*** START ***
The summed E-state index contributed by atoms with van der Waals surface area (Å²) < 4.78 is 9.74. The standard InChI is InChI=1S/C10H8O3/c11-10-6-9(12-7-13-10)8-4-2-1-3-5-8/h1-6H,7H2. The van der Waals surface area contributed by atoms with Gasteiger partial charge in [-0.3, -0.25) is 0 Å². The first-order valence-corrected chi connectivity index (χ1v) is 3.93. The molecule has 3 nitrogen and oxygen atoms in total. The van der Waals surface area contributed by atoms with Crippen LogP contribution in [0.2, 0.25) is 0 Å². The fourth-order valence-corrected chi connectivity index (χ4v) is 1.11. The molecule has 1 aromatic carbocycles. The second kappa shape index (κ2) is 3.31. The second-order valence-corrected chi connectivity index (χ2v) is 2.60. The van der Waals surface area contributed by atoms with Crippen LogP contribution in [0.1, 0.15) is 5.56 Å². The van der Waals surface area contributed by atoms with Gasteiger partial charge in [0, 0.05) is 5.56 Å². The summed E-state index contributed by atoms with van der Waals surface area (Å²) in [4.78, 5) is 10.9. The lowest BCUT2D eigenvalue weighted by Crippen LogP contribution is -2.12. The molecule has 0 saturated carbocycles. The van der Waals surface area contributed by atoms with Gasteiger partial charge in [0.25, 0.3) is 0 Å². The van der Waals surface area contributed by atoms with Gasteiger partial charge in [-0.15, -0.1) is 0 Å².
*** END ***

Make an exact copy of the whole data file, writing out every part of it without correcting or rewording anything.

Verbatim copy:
The summed E-state index contributed by atoms with van der Waals surface area (Å²) < 4.78 is 9.74. The standard InChI is InChI=1S/C10H8O3/c11-10-6-9(12-7-13-10)8-4-2-1-3-5-8/h1-6H,7H2. The van der Waals surface area contributed by atoms with Gasteiger partial charge in [-0.3, -0.25) is 0 Å². The first-order valence-corrected chi connectivity index (χ1v) is 3.93. The molecule has 3 nitrogen and oxygen atoms in total. The van der Waals surface area contributed by atoms with Crippen LogP contribution in [0.2, 0.25) is 0 Å². The fourth-order valence-corrected chi connectivity index (χ4v) is 1.11. The molecule has 1 aromatic carbocycles. The second kappa shape index (κ2) is 3.31. The second-order valence-corrected chi connectivity index (χ2v) is 2.60. The van der Waals surface area contributed by atoms with Crippen LogP contribution in [0.1, 0.15) is 5.56 Å². The van der Waals surface area contributed by atoms with Gasteiger partial charge in [0, 0.05) is 5.56 Å². The summed E-state index contributed by atoms with van der Waals surface area (Å²) in [4.78, 5) is 10.9. The lowest BCUT2D eigenvalue weighted by Crippen LogP contribution is -2.12. The molecule has 0 saturated carbocycles. The van der Waals surface area contributed by atoms with Gasteiger partial charge in [0.25, 0.3) is 0 Å². The van der Waals surface area contributed by atoms with Gasteiger partial charge in [-0.15, -0.1) is 0 Å².